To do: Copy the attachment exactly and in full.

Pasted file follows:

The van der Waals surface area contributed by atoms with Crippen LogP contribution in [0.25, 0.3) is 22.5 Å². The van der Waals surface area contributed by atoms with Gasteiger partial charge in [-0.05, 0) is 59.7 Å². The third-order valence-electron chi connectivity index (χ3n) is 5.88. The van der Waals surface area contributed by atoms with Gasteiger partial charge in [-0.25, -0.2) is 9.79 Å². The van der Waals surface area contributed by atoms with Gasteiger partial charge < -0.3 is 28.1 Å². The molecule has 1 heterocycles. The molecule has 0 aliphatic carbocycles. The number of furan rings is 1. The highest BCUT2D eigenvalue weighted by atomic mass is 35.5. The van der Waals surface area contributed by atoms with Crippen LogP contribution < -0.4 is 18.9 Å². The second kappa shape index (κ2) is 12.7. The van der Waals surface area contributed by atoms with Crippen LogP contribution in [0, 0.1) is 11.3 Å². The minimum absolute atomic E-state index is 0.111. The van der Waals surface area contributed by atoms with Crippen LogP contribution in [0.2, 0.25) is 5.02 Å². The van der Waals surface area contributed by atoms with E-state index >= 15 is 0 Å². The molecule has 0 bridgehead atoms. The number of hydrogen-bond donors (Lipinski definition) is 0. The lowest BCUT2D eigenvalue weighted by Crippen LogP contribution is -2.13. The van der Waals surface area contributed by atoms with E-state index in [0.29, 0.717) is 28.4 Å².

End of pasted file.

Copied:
The van der Waals surface area contributed by atoms with Crippen LogP contribution in [0.25, 0.3) is 22.5 Å². The van der Waals surface area contributed by atoms with Gasteiger partial charge in [-0.05, 0) is 59.7 Å². The third-order valence-electron chi connectivity index (χ3n) is 5.88. The van der Waals surface area contributed by atoms with Gasteiger partial charge in [-0.25, -0.2) is 9.79 Å². The van der Waals surface area contributed by atoms with Gasteiger partial charge < -0.3 is 28.1 Å². The molecule has 1 heterocycles. The molecule has 0 aliphatic carbocycles. The number of furan rings is 1. The highest BCUT2D eigenvalue weighted by atomic mass is 35.5. The van der Waals surface area contributed by atoms with Crippen LogP contribution < -0.4 is 18.9 Å². The second kappa shape index (κ2) is 12.7. The van der Waals surface area contributed by atoms with Crippen LogP contribution in [0, 0.1) is 11.3 Å². The minimum absolute atomic E-state index is 0.111. The van der Waals surface area contributed by atoms with Crippen LogP contribution in [0.2, 0.25) is 5.02 Å². The van der Waals surface area contributed by atoms with E-state index >= 15 is 0 Å². The molecule has 0 bridgehead atoms. The number of hydrogen-bond donors (Lipinski definition) is 0. The lowest BCUT2D eigenvalue weighted by Crippen LogP contribution is -2.13. The van der Waals surface area contributed by atoms with E-state index in [0.29, 0.717) is 28.4 Å².